In 1989, Cheryl and I took a trip to England and France. Part of the trip was business and part was pleasure. We arrived in London, rented a car and headed north to Lincoln to Richardson’s UK headquarters for a couple of meetings. A lot of the journey was on the A46. Some of you may have read my earlier experience with roundabouts in the chapter “Right Hand Drive is for the Bahamians, the British, the Japanese, the Australians but not me!”. By now I had made several trips to the UK and was a great supporter of roundabouts.
We could learn a lot from them. In light to medium trafﬁc, they keep things moving very well. As my conﬁdence grew, my ability to read road signs was improving as well. One road sign that I saw at each roundabout on this trip and nowhere else was “BUDGE”. Cheryl and I discussed the word BUDGE trying to ﬁgure its exact meaning when approaching and entering a roundabout. We assumed the word “over” as in “budge over” was implied when the sign BUDGE was used. Could it mean, mingle, perhaps yield, or maybe just adjust your position to ﬁt in. After seeing the sign at every roundabout we began to take it for granted.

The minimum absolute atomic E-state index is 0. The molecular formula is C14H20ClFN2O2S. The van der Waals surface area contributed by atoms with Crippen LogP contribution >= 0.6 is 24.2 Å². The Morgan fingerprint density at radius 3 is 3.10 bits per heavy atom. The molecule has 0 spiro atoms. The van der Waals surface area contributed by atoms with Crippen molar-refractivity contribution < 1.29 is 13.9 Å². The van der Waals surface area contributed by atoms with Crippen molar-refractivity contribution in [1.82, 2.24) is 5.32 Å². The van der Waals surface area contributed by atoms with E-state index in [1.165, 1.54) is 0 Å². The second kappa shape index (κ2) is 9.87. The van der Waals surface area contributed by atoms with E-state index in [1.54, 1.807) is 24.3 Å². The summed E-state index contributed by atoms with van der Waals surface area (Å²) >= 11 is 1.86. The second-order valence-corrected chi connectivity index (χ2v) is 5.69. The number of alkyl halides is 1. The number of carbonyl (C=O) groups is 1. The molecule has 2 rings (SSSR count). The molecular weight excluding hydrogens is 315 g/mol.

We arrived in Lincoln in time for dinner with John Marshall and his wife, Sheila. The evening went well and the conversation moved in the direction of the differences between the words that the Americans use vs. those by the English. We compared many words such as boot and trunk, hood and bonnet, etc. I ﬁnally added the word BUDGE. This caused quizzical looks to appear on the faces of our host and hostess. I asked what the word meant with respect to road signs. Again, totally blank stares. I told them of how we had seen the sign BUDGE at each of the roundabouts. John and Sheila began to laugh out loud. It took a minute or so for them to calm down. John then enlightened us. The sign which we assumed to be a trafﬁc direction sign was in fact the name of the company, AF Budge, that had built each of those roundabouts. No wonder John and Sheila were so amused. I’ve been wrong before and I’ll be wrong again. I just hope that my interpretation of road signs will not cause me or others bodily harm.